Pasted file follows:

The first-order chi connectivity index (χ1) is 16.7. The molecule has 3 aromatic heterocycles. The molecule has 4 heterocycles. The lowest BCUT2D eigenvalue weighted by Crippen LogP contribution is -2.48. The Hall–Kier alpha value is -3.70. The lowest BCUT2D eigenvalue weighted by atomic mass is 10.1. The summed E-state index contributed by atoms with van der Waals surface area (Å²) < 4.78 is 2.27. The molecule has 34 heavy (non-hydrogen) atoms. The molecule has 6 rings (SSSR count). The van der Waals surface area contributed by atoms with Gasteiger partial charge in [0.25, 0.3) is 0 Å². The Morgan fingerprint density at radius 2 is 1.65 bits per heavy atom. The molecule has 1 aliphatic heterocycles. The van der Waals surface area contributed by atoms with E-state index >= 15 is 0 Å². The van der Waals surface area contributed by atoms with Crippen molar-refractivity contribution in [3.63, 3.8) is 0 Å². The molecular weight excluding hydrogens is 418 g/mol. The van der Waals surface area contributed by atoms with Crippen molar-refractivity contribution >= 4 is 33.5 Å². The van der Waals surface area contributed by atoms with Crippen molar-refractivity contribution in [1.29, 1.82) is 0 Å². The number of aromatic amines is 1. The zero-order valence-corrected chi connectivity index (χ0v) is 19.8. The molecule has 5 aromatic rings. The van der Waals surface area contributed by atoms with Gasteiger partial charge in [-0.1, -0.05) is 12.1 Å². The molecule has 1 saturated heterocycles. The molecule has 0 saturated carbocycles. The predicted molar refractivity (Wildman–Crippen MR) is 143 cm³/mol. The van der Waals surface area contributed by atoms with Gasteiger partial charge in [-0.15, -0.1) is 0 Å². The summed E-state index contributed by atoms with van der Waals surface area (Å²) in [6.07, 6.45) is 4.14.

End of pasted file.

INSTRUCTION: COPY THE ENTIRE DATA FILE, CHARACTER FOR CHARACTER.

The first-order chi connectivity index (χ1) is 16.7. The molecule has 3 aromatic heterocycles. The molecule has 4 heterocycles. The lowest BCUT2D eigenvalue weighted by Crippen LogP contribution is -2.48. The Hall–Kier alpha value is -3.70. The lowest BCUT2D eigenvalue weighted by atomic mass is 10.1. The summed E-state index contributed by atoms with van der Waals surface area (Å²) < 4.78 is 2.27. The molecule has 34 heavy (non-hydrogen) atoms. The molecule has 6 rings (SSSR count). The van der Waals surface area contributed by atoms with Gasteiger partial charge in [0.25, 0.3) is 0 Å². The Morgan fingerprint density at radius 2 is 1.65 bits per heavy atom. The molecule has 1 aliphatic heterocycles. The van der Waals surface area contributed by atoms with E-state index >= 15 is 0 Å². The van der Waals surface area contributed by atoms with Crippen molar-refractivity contribution in [3.63, 3.8) is 0 Å². The molecular weight excluding hydrogens is 418 g/mol. The van der Waals surface area contributed by atoms with Crippen molar-refractivity contribution >= 4 is 33.5 Å². The van der Waals surface area contributed by atoms with Crippen molar-refractivity contribution in [1.29, 1.82) is 0 Å². The number of aromatic amines is 1. The zero-order valence-corrected chi connectivity index (χ0v) is 19.8. The molecule has 5 aromatic rings. The van der Waals surface area contributed by atoms with Gasteiger partial charge in [-0.1, -0.05) is 12.1 Å². The molecule has 1 saturated heterocycles. The molecule has 0 saturated carbocycles. The predicted molar refractivity (Wildman–Crippen MR) is 143 cm³/mol. The van der Waals surface area contributed by atoms with Gasteiger partial charge in [-0.15, -0.1) is 0 Å². The summed E-state index contributed by atoms with van der Waals surface area (Å²) in [6.07, 6.45) is 4.14.